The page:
Kendrick Lamar – To Pimp A Butterfly
During the last minutes of “King Kunta” there’s a familiar chant: “We want the funk!” An unsure voice replies, “…but if I give you the funk, you gon’ take it?” Fair question. Well, will we take it? Are we ready? When “I” dropped, the overwhelming feeling was that we didn’t want the funk. People fronted on the happy-go-luckiness, the retread Isley Brothers sample, the saccharine-tinted positivity. It was a collective sigh, an attitudinal echo of the reception to good kid, M.A.A.D. city: the more experimental shit seemed to be a little too “real” for people. Never mind that the major singles featured such twerk-ready topics as alcoholism and shutting out the world, they still felt geared toward airwaves and barely served to move the narrative along. Contrast that with the soaring diary entries with backbeats constructed by cherubs. It was concessions compared to confessionals. Completely understandable, it is his major label debut.
Forget all that. It’s unfair to compare his two albums, even though they’ll almost certainly present a single narrative because this feels To Pimp A Butterfly perfectly cohesive. A puzzle with pieces, jigsaw’d together that might have felt too disparate anywhere besides this project. It’s audacious for any release, let alone one from a major label (read: no safety nets). It comes during an era when most rappers forgot about the art of creating albums, and fans leaned towards singles. In doing so, some might have forgotten how much they can mean. So much of an artist’s power lies with their ability to curate both themselves and their sounds. Kendrick Lamar‘s success has propelled him to a place where he can be free (enough) to do just that.
His hand-picked roster of producers reached into the most vibrant and funkiest corners of black music to stir up soul with gospel and hard bop and synth-funk. They put Motown on stage with Brainfeeder while Freestyle Fellowship and N.W.A. blow trees in the greenroom, waiting their turn to shine. Pieces of songs—like the spacey swing of “Institutionalized”—sound like Kendrick just jumped out of Erykah Badu’s studio or woke up on the couch in J Dilla’s basement. Or maybe he’s overheated during a long summer in Art Blakey’s rehearsal room, like on “For Free?” and “u”. The crotch-grabbing of “King Kunta” catches him moon-walking through DJ Quik’s fever dreams while he barks at the naysayers. Most of the universe was quick to point out the debt to OutKast. Sure, who in their right mind would deny he doesn’t have a little Dungeon Family in him? Yes, you might be able to pinpoint his heroes. Yes, you can hear his influences. But that’s only what they were prior to having their structures and sounds stretched and bent into what the man has bouncing around in his head.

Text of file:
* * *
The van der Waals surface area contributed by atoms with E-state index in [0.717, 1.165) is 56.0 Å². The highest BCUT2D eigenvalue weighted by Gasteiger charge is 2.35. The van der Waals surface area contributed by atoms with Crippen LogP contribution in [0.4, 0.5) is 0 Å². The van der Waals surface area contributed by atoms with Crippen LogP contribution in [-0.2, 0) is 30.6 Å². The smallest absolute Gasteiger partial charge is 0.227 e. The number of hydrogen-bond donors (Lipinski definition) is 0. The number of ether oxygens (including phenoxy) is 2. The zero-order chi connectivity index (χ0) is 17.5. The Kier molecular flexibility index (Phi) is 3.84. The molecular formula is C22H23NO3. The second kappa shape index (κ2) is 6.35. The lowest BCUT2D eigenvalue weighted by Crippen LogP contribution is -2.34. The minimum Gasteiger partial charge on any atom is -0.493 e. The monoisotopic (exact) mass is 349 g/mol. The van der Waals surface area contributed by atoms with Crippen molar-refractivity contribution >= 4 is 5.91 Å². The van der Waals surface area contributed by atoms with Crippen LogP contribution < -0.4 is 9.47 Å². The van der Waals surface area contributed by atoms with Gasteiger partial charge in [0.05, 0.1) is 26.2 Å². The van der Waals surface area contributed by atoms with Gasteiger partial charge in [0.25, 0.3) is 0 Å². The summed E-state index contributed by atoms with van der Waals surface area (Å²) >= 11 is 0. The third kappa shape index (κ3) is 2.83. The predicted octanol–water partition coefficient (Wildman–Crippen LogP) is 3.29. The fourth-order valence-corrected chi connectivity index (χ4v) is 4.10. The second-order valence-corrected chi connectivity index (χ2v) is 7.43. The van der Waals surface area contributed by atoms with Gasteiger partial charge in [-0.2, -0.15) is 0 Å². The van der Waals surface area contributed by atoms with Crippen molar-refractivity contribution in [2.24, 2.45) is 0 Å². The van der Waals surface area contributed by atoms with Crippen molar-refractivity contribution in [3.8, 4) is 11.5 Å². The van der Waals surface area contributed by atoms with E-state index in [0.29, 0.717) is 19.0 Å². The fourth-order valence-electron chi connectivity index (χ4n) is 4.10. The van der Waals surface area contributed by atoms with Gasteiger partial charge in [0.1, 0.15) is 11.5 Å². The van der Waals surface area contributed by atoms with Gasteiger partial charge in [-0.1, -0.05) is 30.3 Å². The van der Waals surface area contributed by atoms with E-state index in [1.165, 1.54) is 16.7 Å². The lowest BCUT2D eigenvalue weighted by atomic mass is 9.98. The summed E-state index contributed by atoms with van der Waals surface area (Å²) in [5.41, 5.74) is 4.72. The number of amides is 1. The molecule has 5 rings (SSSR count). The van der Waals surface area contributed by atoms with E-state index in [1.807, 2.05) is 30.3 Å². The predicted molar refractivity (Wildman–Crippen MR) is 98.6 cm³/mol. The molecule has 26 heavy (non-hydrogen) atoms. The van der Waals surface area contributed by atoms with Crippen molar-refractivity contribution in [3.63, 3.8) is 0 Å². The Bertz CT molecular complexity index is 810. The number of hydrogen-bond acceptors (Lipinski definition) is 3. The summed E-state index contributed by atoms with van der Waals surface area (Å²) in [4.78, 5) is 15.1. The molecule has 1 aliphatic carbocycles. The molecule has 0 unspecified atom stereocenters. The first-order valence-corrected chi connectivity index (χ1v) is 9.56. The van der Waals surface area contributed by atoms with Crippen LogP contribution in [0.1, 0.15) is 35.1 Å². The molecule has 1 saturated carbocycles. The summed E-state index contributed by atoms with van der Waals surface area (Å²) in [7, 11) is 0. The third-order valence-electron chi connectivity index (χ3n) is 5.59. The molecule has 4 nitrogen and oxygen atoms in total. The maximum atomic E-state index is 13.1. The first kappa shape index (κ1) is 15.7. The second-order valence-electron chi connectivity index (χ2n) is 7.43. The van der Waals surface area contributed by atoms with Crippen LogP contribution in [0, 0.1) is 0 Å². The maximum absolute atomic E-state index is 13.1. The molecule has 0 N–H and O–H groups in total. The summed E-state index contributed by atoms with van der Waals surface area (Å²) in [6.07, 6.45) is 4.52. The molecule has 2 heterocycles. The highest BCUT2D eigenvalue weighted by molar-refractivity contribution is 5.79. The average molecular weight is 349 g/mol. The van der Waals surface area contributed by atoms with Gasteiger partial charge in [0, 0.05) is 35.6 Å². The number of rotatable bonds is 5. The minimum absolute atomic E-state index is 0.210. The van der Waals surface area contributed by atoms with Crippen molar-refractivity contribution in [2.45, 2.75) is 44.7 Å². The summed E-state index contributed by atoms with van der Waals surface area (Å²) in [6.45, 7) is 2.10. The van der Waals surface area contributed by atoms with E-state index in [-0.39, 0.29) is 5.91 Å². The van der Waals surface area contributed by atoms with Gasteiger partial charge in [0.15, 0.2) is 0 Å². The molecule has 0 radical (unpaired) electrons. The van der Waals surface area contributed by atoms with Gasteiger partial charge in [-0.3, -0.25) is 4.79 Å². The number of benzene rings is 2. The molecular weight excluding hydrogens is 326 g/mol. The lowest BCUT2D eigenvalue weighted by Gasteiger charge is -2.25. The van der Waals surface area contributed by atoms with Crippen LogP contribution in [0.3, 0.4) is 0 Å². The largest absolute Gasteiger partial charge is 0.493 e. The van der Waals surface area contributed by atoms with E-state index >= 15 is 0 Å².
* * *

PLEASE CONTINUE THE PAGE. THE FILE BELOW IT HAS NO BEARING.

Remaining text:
Which, judging by the heavy heart most of the words are written with, is a lot of darkness. The self-esteem overdose of “i” is an outlier, the light at the end the track list’s tunnel. TPAB is all about feeling conflicted, the songs recalling more of the race/gender/class politics Kendrick flirted with on Section 80. Now he’s paranoid and lonely and anxious, seeking solace from Mom Dukes on the woozy Cadillac cruise of “Momma”. He’s talking himself out of eating a gun barrel on “Alright”. He’s dancing with any number of devils: Uncle Sam, a woman, the music industry. Pick a song, any song, on To Pimp A Butterfly and it will stand alone, a letter sealed with thoughts, begging to be deciphered. Taken in context though, from start to finish they recount a story that’s his and his only. That’s not to say the layers of meaning one can pull from all these words isn’t an intentional move. Things like this don’t happen on accident. Let’s all be honest and say unpacking every theme, every motif, every last metaphor will take longer than a blog’s news cycle.
That something is not necessarily yours—or not meant for you—is a powerful and uncomfortable realization. It’s why this album feels so important. Some enjoy the music they do because they can relate. Some because it allows them to escape, to ignore. Listening to To Pimp A Butterfly, I can do none of those. I can’t relate. I can’t use it to aid in my escapism. I can’t ignore the messages and the meanings. It’s a record about a lot and it’s a record that means a lot. It’s about Kendrick examining himself and his values via his path in life. It’s about cognitive dissonance and infidelity and suicide and saving yourself. But by and large, this music is about being black in today’s landscape. That’s something I can’t relate to nor ever begin to understand.4.5 out of 5
You can purchase Kendrick Lamar’s To Pimp A Butterfly on iTunes.